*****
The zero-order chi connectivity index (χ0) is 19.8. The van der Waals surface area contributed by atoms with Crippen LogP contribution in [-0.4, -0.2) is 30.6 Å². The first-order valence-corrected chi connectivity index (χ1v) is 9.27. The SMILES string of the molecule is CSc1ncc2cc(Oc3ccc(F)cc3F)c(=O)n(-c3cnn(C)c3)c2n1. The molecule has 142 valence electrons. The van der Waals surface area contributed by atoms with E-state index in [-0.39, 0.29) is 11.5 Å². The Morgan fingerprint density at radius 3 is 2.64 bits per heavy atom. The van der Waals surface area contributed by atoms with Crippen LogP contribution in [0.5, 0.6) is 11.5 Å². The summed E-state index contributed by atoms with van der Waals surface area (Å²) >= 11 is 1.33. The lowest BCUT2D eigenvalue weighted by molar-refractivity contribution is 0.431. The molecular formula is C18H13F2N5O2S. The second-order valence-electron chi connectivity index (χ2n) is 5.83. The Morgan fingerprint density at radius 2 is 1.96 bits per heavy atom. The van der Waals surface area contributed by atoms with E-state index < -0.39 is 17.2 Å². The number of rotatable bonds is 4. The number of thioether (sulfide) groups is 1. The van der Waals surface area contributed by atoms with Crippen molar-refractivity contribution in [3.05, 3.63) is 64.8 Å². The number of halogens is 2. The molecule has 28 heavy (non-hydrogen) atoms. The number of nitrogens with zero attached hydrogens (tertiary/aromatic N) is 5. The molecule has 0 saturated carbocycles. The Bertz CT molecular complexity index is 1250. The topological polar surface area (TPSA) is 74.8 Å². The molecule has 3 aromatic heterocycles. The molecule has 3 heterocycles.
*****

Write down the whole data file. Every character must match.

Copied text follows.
The zero-order chi connectivity index (χ0) is 19.8. The van der Waals surface area contributed by atoms with Crippen LogP contribution in [-0.4, -0.2) is 30.6 Å². The first-order valence-corrected chi connectivity index (χ1v) is 9.27. The SMILES string of the molecule is CSc1ncc2cc(Oc3ccc(F)cc3F)c(=O)n(-c3cnn(C)c3)c2n1. The molecule has 142 valence electrons. The van der Waals surface area contributed by atoms with E-state index in [-0.39, 0.29) is 11.5 Å². The Morgan fingerprint density at radius 3 is 2.64 bits per heavy atom. The van der Waals surface area contributed by atoms with Crippen LogP contribution in [0.5, 0.6) is 11.5 Å². The summed E-state index contributed by atoms with van der Waals surface area (Å²) >= 11 is 1.33. The lowest BCUT2D eigenvalue weighted by molar-refractivity contribution is 0.431. The molecular formula is C18H13F2N5O2S. The second-order valence-electron chi connectivity index (χ2n) is 5.83. The Morgan fingerprint density at radius 2 is 1.96 bits per heavy atom. The van der Waals surface area contributed by atoms with E-state index < -0.39 is 17.2 Å². The number of rotatable bonds is 4. The number of thioether (sulfide) groups is 1. The van der Waals surface area contributed by atoms with Crippen molar-refractivity contribution in [3.05, 3.63) is 64.8 Å². The number of halogens is 2. The molecule has 28 heavy (non-hydrogen) atoms. The number of nitrogens with zero attached hydrogens (tertiary/aromatic N) is 5. The molecule has 0 saturated carbocycles. The Bertz CT molecular complexity index is 1250. The topological polar surface area (TPSA) is 74.8 Å². The molecule has 3 aromatic heterocycles. The molecule has 3 heterocycles.